16. I had bowed out of this thread but can't let that pass - please don't make the self indulgent mistake of thinking you would be doing me a favour when the opposite is true. You would be doing me a favour by giving me a few days to get to a computer so I can do my own tidying up please. Rgds, Andy
  17. I think you may have to be careful how you phrase it, else the reviewer may see it as promoting the gardens. It's a fine line between giving useful information to cachers, and promoting a business. Rgds, Andy
  18. I can't imagine paying £6 for no other reason than to find a cache - there would have to be something truly spectacular about the cache itself. It IS likely I would look for a cache if I visited a paying location for reasons other than caching. I would be unlikely to visit a botanical gardens, but I'm sure quite a few people might. Rgds, Andy
  19. Well, the whole point is, no you don't. You can just wait a few days before dropping it off. Rgds, Andy
  20. I'm afraid this is what happens when people grab caches before giving the previous cacher time to drop it off. I certainly wouldn't have grabbed it so quickly after picking it up. If that meant it wasn't moved for a few more days, so be it. People don't expect their TB to move every day. No, I normally can't log my cache finds when I'm on holiday, so I can't log trackables either. I do it as soon as I get home. Rgds, Andy
  21. I'm not wholly clear on what you've done, but I'm assuming you're not just reading your home co-ordinates off the GPSr. Have you have set one or more waypoints, noted the grid ref readings at the time, and are now reading those same waypoints back in lat/long? The first thing is you have to make sure that you have set it to WGS84 lat/long, as you have had it set to display grid refs up to now maybe you have set it to OSGB36 lat/long? The difference is likely to be about one or two hundred metres. If you have the right datum set, then be aware that the algorithm used by Groundspeak to calculate grid refs is very poor, and gives a fairly constant approx 6 metre error. Is the error you are seeing close to either of these numbers? Rgds, Andy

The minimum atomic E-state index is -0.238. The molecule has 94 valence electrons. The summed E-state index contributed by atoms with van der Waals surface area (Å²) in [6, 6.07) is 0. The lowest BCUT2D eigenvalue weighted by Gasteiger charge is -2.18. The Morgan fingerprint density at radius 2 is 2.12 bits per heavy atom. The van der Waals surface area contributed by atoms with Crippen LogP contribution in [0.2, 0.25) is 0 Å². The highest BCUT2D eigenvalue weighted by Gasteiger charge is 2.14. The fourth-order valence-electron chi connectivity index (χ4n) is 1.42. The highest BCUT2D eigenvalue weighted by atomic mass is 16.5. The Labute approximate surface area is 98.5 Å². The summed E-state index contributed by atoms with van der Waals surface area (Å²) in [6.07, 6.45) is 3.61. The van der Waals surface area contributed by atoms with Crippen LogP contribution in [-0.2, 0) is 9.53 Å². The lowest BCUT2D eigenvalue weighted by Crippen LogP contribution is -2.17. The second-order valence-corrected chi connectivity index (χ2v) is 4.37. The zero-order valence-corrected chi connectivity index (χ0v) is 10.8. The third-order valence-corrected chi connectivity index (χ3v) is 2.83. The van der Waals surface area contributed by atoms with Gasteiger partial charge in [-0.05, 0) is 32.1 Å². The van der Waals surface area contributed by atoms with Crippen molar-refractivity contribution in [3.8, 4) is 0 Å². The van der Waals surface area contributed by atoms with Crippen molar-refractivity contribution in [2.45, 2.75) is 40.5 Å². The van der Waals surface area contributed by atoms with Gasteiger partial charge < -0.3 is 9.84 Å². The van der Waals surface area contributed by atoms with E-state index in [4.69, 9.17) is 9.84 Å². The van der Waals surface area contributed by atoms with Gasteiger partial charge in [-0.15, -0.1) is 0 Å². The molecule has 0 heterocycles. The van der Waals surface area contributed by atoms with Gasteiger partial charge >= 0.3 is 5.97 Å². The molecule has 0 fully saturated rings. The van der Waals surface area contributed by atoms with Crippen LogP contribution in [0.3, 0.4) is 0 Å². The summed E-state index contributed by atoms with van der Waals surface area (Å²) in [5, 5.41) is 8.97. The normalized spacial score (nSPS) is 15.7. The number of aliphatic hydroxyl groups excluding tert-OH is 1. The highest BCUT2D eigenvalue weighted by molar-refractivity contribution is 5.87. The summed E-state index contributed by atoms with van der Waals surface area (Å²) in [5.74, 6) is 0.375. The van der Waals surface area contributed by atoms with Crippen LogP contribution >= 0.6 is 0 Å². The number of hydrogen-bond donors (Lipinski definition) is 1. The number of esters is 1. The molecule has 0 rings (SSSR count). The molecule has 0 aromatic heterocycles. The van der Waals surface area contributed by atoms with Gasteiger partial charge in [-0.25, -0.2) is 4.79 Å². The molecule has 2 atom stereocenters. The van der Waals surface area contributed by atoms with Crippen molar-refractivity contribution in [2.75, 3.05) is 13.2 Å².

22. I can go one better if you like, and take you out on the river - my boat is moored at Chertsey. We have several cachers outings during the year, if it was a weekend it could be combined with one of those. Mostly we just potter up to Old Windsor or down to Hampton Court and eat at a riverside pub, but we also have trips through the middle of London and out through the Thames Barrier, but those have to be timed to suit the tides and we eat on the boat rather than at a pub. Rgds, Andy
  23. You speak about them as if I were not the owner of trackables myself For me the more important thing is not a few days delay, but an accurate history of the movement, both as far as caches and cachers are concerned. I do NOT want people grabbing my trackables from others because they don't have the patience or respect to wait a few days for the other person to complete their part of the history. Of course there are times when you do have to grab it, if the previous holder has lost interest, but try to do it properly first. Rgds, Andy
  24. I believe it is gross rudeness to "grab" from someone else unless you are sure they aren't going to log it themselves. For me that means emailing them and waiting 2 weeks for a reply or for the TB to be dropped. 2 weeks is a reasonable holiday duration and is no time at all in the life of a TB. Rgds, Andy
  25. Actually I was advising the OP to use WGS84 lat/long, at least until they are experienced enough to be confident in making their own choices, and given the information we have I remain convinced that was the correct advice. Rgds, Andy